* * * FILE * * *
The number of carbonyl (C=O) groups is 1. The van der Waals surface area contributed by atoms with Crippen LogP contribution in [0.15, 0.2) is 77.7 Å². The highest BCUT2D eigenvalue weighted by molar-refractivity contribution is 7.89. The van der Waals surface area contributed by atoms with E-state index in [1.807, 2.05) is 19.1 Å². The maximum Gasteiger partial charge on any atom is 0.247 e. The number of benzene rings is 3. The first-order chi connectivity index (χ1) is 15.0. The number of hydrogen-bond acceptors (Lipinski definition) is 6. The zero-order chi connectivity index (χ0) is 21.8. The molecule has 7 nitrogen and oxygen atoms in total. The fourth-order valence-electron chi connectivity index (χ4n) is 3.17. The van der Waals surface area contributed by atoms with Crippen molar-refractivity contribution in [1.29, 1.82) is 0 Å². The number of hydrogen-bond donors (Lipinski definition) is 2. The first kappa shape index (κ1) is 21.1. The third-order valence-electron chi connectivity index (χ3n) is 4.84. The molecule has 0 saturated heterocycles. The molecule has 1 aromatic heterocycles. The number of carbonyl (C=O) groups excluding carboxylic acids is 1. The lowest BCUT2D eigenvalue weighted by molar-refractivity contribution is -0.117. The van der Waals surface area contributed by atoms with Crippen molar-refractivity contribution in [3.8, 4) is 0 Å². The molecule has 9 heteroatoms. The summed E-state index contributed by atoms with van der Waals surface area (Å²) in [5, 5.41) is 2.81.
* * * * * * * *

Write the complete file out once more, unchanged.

The number of carbonyl (C=O) groups is 1. The van der Waals surface area contributed by atoms with Crippen LogP contribution in [0.15, 0.2) is 77.7 Å². The highest BCUT2D eigenvalue weighted by molar-refractivity contribution is 7.89. The van der Waals surface area contributed by atoms with E-state index in [1.807, 2.05) is 19.1 Å². The maximum Gasteiger partial charge on any atom is 0.247 e. The number of benzene rings is 3. The first-order chi connectivity index (χ1) is 15.0. The number of hydrogen-bond acceptors (Lipinski definition) is 6. The zero-order chi connectivity index (χ0) is 21.8. The molecule has 7 nitrogen and oxygen atoms in total. The fourth-order valence-electron chi connectivity index (χ4n) is 3.17. The van der Waals surface area contributed by atoms with Crippen molar-refractivity contribution in [1.29, 1.82) is 0 Å². The number of hydrogen-bond donors (Lipinski definition) is 2. The first kappa shape index (κ1) is 21.1. The third-order valence-electron chi connectivity index (χ3n) is 4.84. The molecule has 0 saturated heterocycles. The molecule has 1 aromatic heterocycles. The number of carbonyl (C=O) groups excluding carboxylic acids is 1. The lowest BCUT2D eigenvalue weighted by molar-refractivity contribution is -0.117. The van der Waals surface area contributed by atoms with Crippen molar-refractivity contribution in [3.8, 4) is 0 Å². The molecule has 9 heteroatoms. The summed E-state index contributed by atoms with van der Waals surface area (Å²) in [5, 5.41) is 2.81.